Kelley Jones’ Batman

I wanted to paint a super hero as a present for my (first) godson’s 14 year-old birthday. He was going to get a real present, of course (grin). I went with a dark and pointy version of Batman by Kelley Jones, reminiscent of a genie out of a bottle.
I wanted to paint the black around him. I started with pencil sketching on a thick watercolor paper:
pencil sketch on a thick watercolor paper of a Batman with very sharp angles and standing on a sort of cloud
Then I used masking fluid. This time I did not add any water. It had been painstakingly long and tedious to peel it off the last time I tried this. And given the thin white lines I was aiming for, I didn’t use a brush, but … a toothpick. After a loooong time I was done and I framed the painting with masking tape:

I prepared a wash of lamp black and stroked with a synthetic and quite large flat brush. It was barely grey, so while the paper was still wet I added pure black, and another time , and another time. After the paper had dried, I peeled off the gum. It took me an hour. Tedious and painstaking again. I have no idea what I am doing wrong, and it’s possible the fluid I have is too old (I’ve had it for twenty years), or it’s my Hannemühle paper that isn’t right, but clearly this isn’t supposed to be so hard. Anyway, here goes the result:
Black paint applied all over. Masking fluid peeled off. Signature and date added in white at the bottom right. The Masking tape is still in place.
And here is the final result once fitted in its 20×30 cm frame:

Art: Daisies

In trying to master how to use masking fluid, I painted daisies. Here’s the pencil sketch:
Rough pencil sketch to mark where the daisies are.

I poured masking fluid in a small container, added a bit of water and applied it on paper using an old brush:
Pale green masking fluid that looks shiny under the light.

Once the fluid was dry, a used a wash of sap green and another of ultramarine, making sure to paint over the fluid but avoiding the center, so that areas between the petals that were not protected would be colored:
Watercolour wash in blue and green, still wet on paper.

Once dried, I peel the fluid off the petals, leaving the dots at the center untouched. The dry fluid had turned into some rubber-like gum. Unfortunately, a fair amount of paper was torn in the process:

For the shadows on the petals I used light blue, thin violet, some of my ultramarine wash. I used yellow at the center:

To the yellow I added some burnt sienna and a bit of red, I painted the stem with two shades of green, and once the paper was dry, peeled off the remaining dots of gum at the center:

Here is the result (9×14 cm), framed (15×20.5 cm), and ready to be given to Caroline as a gift:

Vieux Nice (opus 2)

I complemented Vieux Nice (opus 1) with a particular scene I had in mind.

Pencil sketch on a thick watercolor pad, having delimited the same size as the opus 1 painting:
Masking tape and pencil sketch on a large watercolor pad: street lamp and its shadow on the wall it is mounted on, clothesline and clothes, window blinds.

I mixed orange and crimson for the façade that I applied with a large synthetic brush, and wiped paint with less than more success where the lamp and some clothes needed to be white. I applied some yellow around the window:

For the window blinds I used a mix of turquoise and ultramarine:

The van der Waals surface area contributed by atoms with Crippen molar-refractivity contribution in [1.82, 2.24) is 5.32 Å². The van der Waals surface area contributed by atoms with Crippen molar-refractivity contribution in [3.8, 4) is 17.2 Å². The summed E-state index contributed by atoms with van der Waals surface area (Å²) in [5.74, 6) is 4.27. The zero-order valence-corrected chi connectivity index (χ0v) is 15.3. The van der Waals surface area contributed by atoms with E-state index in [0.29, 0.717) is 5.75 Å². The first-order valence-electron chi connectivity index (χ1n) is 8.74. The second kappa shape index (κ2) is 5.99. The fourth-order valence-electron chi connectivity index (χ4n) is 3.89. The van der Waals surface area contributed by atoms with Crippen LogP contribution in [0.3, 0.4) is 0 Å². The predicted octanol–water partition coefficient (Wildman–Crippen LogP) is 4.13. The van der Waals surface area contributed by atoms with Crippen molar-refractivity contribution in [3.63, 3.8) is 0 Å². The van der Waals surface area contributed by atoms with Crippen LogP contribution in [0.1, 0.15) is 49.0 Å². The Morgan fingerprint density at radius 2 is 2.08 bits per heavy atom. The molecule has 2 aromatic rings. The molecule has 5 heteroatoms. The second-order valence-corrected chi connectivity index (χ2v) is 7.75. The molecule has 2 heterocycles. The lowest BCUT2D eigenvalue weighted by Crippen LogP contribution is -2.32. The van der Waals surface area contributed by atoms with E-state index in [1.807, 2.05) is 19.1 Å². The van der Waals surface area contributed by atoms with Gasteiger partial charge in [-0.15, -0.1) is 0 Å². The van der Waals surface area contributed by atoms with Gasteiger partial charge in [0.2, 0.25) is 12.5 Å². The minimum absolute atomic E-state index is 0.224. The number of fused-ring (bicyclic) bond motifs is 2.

While the light blue was drying, I worked with burnt sienna and black on the lamp, and then painted details on the blinds with ultramarine:

I used burnt sienna for the shadows, included that of the clothesline, and black for the clothes in the back and shadow of the window blinds. I added an extra layer of blue for shadows and contrast on the blinds and let that dry:

With more black I finished the shadows between the blinds, corrected the shape of the lamp and added details around it. Then I grabbed a white Posca pen and traced the clotheslines, added white to the top of the lamp, and marked the window sill. I then used white watercolor to paint the white clothes:

Having painted white the glass of the lamp, the painting was finished. Here is it, in a 40×30 cm frame, ready to be given to the same friend to whom I gave opus 1:

Hiroshige’s ‘Cherry trees at Goten-Yama’

This is Cherry Trees at Goten Hill, from the series Twelve Views of Edo, done around 1835 by Hiroshige:
Reference illustration: Various people in grassy meadows slopping down toward the sea with sailboats. There are a few pink blossom trees.

After sketching in pencil, I used a 0.05 mm and 0.2 mm (for the closest sailboats) Uni-ball pin pen to create the outline:
Rough pencil sketch on watercolour paper
Outline in black ink. My pencil, a tiny rubber and the black pen I used are visible on the table.

Then I used watercolor. Light grey for the sky, green for the grassy hill:
Light grey watercolour applied loosely in the sky, pale green in the meadows.
I added the roofs of wooden shacks right behind the hill, as I decided I wanted them. Then I continued painting, adding burnt sienna to my grey mix for the roofs, and using a wash of Prussian blue for the sea:
Blue gradient, still wet, for the water.
I darkened the sienna and grey mix to add contrast to the roofs, started to paint the figures in grey and light ochre. For the cherry blossom, I used alizarin crimson:
Wet pink watercolour in the trees.
I ended up applying too much dark sienna to the roofs, that I couldn’t fix and darkened the figures as well. More alizarin crimson for contrast in the blossoms, and I was done:
People painted in some shades of grey, more pink added to the trees for contrast.
Finally I cut it and taped it to a metallic blue card, and was ready to write the birthday card for a friend:
Finished piece now neatly cut in the shape and size of a metallic grey blue card and matching envelope.